We might actually get some rain today, which bodes well for the tiny lettuce, broccoli, pak choi, and other cool season veggie seedlings in the garden. I’m still harvesting black-eyed peas from the garden as well as huge radishes and more hot peppers than I’ll ever be able to consume. Collard greens are beginning to take over…have to figure out how to get my husband to eat those…The English, snap pea and fava bean seedlings are about 18″ tall now and just now starting to put on flowers. I’m hoping they’ll gave a growth spurt here soon. The cole crops set out by transplant about six weeks ago are trucking along nicely. I imagine I’ll have some broccoli, cauliflower, Brussels sprouts and more to harvest in a matter of weeks. Can’t wait for fresh lettuce from the garden again.
Fall is such a great time in the Texas garden. There’s more than I have time to update you on, but I’ll do my best to keep you posted!
Hi All, Leslie in Las Vegas here.
I started picking my Pistachio nuts Oct 11th. These 3 trees, 1 male, 2 females, were planted 8 years ago and this is the first year we have had a good harvest. In previous years we would pick the nuts and 99% the shells were empty, called ‘blanks’ by the growers, so I thought something was wrong with the trees; insects, virus or watering issues? But the trees looked healthy to me, so 2 years ago I started making calls to ‘the experts’ and finally connected with a pistachio farmer in California who explained I needed to be patient. “Don’t sell the house and don’t cut down the trees.” He said, “It takes about 8 years of growing before you get nuts.” Oh, Nuts! That’s not the infomation I got from the expert at the nursery. I inspected them season after season, year after year for that illusive insect, that mysterious virus, the missing pollinators, the plugged-up irrigation emitters, poor soil. My middle name is patience. But honestly, I was beginning to wonder if they would make good firewood.
But now that I have a harvest I am tickled pink and I know some pistachio things to share with you, such as: I did everything right and I have 3 very healthy trees. And I’m gaining some experience as I harvest my nuts. I’ve learned that it’s easy to tell when the pistachio nuts have ripened, and that the husk will change color to a dusty rose and begin to split. This split in the outer husk is an indication that the hard inner shell has been forced opened by the increased size of the nutmeat. Look at the nut on the far left in the picture and you will see a small split in the husk; this nut is ready to eat, but the nutmeat will still get a little bigger and so will the split if I wait a little longer to pick it. Over the next couple of weeks I will harvest the nuts, one at a time, that have split husks. These are the nuts that are fully mature; the hard inner shell has opened and the plump green nutmeat is peaking through and sometimes it is bulging through. When I pinch the outer husk on one end it will split effortlessly and the hard inner shell with the nutmeat in it will pop out of the husk. Unfortunately, not all the nuts on the tree, or even in a cluster, will ripen at the same time. To get the plump and ripe nuts it’s a look-and-see-and-pluck operation here at The Sweet Tomato Test Garden.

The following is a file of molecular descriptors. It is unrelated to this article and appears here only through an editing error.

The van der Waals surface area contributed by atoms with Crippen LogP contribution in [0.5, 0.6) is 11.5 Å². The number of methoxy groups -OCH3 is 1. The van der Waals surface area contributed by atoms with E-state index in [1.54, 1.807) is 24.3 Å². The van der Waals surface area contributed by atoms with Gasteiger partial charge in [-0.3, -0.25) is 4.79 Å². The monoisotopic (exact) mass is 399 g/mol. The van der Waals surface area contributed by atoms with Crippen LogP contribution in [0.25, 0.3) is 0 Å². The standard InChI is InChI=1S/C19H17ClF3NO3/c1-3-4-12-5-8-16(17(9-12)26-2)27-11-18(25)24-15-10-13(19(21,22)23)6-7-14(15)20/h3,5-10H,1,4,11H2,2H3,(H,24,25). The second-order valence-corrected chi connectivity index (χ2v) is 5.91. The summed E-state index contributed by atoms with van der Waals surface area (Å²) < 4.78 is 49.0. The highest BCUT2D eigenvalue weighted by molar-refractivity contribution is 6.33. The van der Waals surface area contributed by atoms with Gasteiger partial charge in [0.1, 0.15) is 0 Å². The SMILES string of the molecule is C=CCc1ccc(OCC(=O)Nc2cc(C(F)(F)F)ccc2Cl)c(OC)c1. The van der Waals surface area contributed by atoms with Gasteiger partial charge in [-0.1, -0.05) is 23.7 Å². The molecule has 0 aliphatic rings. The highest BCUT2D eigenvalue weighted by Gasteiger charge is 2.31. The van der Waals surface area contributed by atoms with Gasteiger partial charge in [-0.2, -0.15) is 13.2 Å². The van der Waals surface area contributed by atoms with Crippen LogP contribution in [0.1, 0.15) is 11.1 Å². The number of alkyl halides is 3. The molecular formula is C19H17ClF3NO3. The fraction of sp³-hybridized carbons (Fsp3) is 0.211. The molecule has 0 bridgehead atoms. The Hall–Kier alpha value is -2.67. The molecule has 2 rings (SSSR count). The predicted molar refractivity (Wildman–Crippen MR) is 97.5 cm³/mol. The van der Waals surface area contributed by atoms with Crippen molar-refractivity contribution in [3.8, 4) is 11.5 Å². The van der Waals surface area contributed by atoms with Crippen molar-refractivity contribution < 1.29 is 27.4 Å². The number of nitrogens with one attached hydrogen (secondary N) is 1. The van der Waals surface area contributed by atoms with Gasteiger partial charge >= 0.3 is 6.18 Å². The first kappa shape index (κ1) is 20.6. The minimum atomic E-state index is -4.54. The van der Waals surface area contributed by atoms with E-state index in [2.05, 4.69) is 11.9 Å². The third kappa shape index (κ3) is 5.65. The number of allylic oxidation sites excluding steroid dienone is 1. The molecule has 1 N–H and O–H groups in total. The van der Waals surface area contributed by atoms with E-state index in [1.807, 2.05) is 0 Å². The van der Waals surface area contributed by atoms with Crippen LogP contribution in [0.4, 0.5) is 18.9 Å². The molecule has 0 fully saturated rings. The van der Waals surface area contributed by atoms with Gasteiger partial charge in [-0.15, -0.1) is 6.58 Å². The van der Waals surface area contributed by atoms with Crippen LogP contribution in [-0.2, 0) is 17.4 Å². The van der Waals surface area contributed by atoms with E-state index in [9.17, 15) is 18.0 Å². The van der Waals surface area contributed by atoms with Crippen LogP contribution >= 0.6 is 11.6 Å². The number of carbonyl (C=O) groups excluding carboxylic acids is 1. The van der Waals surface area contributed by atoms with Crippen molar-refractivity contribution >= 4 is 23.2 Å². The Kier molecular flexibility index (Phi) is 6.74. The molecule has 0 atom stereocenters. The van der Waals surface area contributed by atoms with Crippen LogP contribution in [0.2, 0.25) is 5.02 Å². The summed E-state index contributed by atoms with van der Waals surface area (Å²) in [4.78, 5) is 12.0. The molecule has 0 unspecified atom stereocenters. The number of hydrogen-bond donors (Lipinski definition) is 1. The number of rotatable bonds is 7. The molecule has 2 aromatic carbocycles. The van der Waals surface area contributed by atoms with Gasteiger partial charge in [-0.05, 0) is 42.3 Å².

I have known for years that commercial pistachio growers use a machine that shakes the tree vigorously causing the ripe and ready nuts to fall to the ground where they are gathered and processed. But, what I just learned is during the shaking process is this; many immature nuts also fall, and these are the nuts whose shells break our finger nails and drive us mad trying to open them.
This past weekend I found out that the shells don’t pop open during roasting (bummers) like I thought they would; like a clam shell in boiling water. So, after one day of preparing my harvest I learned not to pick pistachios unless I see the split in the husk, and a longer and wider split is an indication of a bigger nut inside. For easier husking, I also learned not to leave the nuts on the tree until the husk starts to shrivel and dry.
Fresh picked pistachios taste different than the nuts you buy in the stores and they are plump, moist and tender with a crunch. To eat them raw you husk them, wash them well in cold water and spread them out to dry. To salt them you can dip them in very heavily salted water; a huge amount of salt until the water won’t dissolve any more of it. You can also roast them in the oven at 225F for about 20 minutes, or more if you prefer a dryer nut. I’ve read that pistachios will keep in the fridge for about 3 months and about 6 months or longer when frozen. The oil in nuts will eventually turn rancid, but cooling helps to slow down this activity.
After I planted my trees I heard that there are pistachio trees with a male branch grafted onto the female tree. But if you have the space, one male can pollinate about 6 female trees.
Today a garden visitor mentioned a laboratory in California that is experimenting with grafting a male person’s limb onto a female person for girls that live in small spaces. . . . A strong arm for help around the garden? Imagine the possibilities. “I’ll take an extra arm for back scratches please, and graft it right above my tookus. A little to the left, please. No, just a little higher. Now over to the right a little. Ahhhh, that’s the spot.”
Here in Central CA we’ve slid into fall in quintessential fashion. Gradual cooling for the past couple weeks, mixed with occasional mild afternoon heat. Cool, dewy mornings, giving way today to blustery breezes for a good part of the first official day of fall.
The garden is just as typical of fall as today’s weather. Cucumbers and tomatoes have all but given up. Melons are dwindling after a raucously productive late summer. Cayenne and bell peppers are turning beautiful full red. The various varieties of eggplants are stalwart, maintaining their production in shades of white to deep purple. Winter squash and pumpkins have all been gathered and walnuts are ready to pick.
Just in the nick of time, as the summer bounty wanes and I’m feeling sated by summer squash and melons, the arugula and mustard are ready for bunching. Red Russian kale will follow. All three of these and more will soon go in salad and stir-fry; and when the rain and cold weather arrive there will be soup.
Spring arrives with anticipation and with excitement for the coming summer feast. Autumn’s onset is melancholy as tomatoes and sweet fruit give way to roots and greens. But every season brings its blessings… and soon there will be pumpkin pie.